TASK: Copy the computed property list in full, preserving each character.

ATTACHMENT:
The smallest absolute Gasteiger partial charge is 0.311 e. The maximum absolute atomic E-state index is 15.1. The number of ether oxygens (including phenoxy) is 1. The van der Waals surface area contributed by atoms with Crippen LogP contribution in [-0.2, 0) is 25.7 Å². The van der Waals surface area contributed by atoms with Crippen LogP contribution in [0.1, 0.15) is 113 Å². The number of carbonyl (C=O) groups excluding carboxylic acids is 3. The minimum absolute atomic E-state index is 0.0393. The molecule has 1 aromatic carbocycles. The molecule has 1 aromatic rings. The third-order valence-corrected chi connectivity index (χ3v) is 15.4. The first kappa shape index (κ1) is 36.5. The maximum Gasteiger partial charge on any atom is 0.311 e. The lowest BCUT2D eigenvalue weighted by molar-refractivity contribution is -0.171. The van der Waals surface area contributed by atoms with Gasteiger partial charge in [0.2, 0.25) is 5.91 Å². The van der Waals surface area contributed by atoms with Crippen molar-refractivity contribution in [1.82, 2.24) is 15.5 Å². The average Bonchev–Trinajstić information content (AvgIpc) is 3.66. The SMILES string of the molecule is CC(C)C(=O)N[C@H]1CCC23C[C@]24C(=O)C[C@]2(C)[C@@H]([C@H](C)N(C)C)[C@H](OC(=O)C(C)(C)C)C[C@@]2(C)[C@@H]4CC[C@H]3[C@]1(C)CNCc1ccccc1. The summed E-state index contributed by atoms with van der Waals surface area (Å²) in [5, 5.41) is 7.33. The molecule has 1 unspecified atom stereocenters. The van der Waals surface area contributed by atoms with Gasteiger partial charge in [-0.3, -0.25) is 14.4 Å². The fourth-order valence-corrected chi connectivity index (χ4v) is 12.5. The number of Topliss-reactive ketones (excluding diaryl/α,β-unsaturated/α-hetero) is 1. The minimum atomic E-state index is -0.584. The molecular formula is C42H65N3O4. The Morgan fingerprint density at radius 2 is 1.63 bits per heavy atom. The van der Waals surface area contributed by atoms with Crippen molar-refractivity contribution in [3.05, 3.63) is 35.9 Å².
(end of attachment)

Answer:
The smallest absolute Gasteiger partial charge is 0.311 e. The maximum absolute atomic E-state index is 15.1. The number of ether oxygens (including phenoxy) is 1. The van der Waals surface area contributed by atoms with Crippen LogP contribution in [-0.2, 0) is 25.7 Å². The van der Waals surface area contributed by atoms with Crippen LogP contribution in [0.1, 0.15) is 113 Å². The number of carbonyl (C=O) groups excluding carboxylic acids is 3. The minimum absolute atomic E-state index is 0.0393. The molecule has 1 aromatic carbocycles. The molecule has 1 aromatic rings. The third-order valence-corrected chi connectivity index (χ3v) is 15.4. The first kappa shape index (κ1) is 36.5. The maximum Gasteiger partial charge on any atom is 0.311 e. The lowest BCUT2D eigenvalue weighted by molar-refractivity contribution is -0.171. The van der Waals surface area contributed by atoms with Gasteiger partial charge in [0.2, 0.25) is 5.91 Å². The van der Waals surface area contributed by atoms with Crippen molar-refractivity contribution in [1.82, 2.24) is 15.5 Å². The average Bonchev–Trinajstić information content (AvgIpc) is 3.66. The SMILES string of the molecule is CC(C)C(=O)N[C@H]1CCC23C[C@]24C(=O)C[C@]2(C)[C@@H]([C@H](C)N(C)C)[C@H](OC(=O)C(C)(C)C)C[C@@]2(C)[C@@H]4CC[C@H]3[C@]1(C)CNCc1ccccc1. The summed E-state index contributed by atoms with van der Waals surface area (Å²) in [5, 5.41) is 7.33. The molecule has 1 unspecified atom stereocenters. The van der Waals surface area contributed by atoms with Gasteiger partial charge in [-0.3, -0.25) is 14.4 Å². The fourth-order valence-corrected chi connectivity index (χ4v) is 12.5. The number of Topliss-reactive ketones (excluding diaryl/α,β-unsaturated/α-hetero) is 1. The minimum atomic E-state index is -0.584. The molecular formula is C42H65N3O4. The Morgan fingerprint density at radius 2 is 1.63 bits per heavy atom. The van der Waals surface area contributed by atoms with Crippen molar-refractivity contribution in [3.05, 3.63) is 35.9 Å².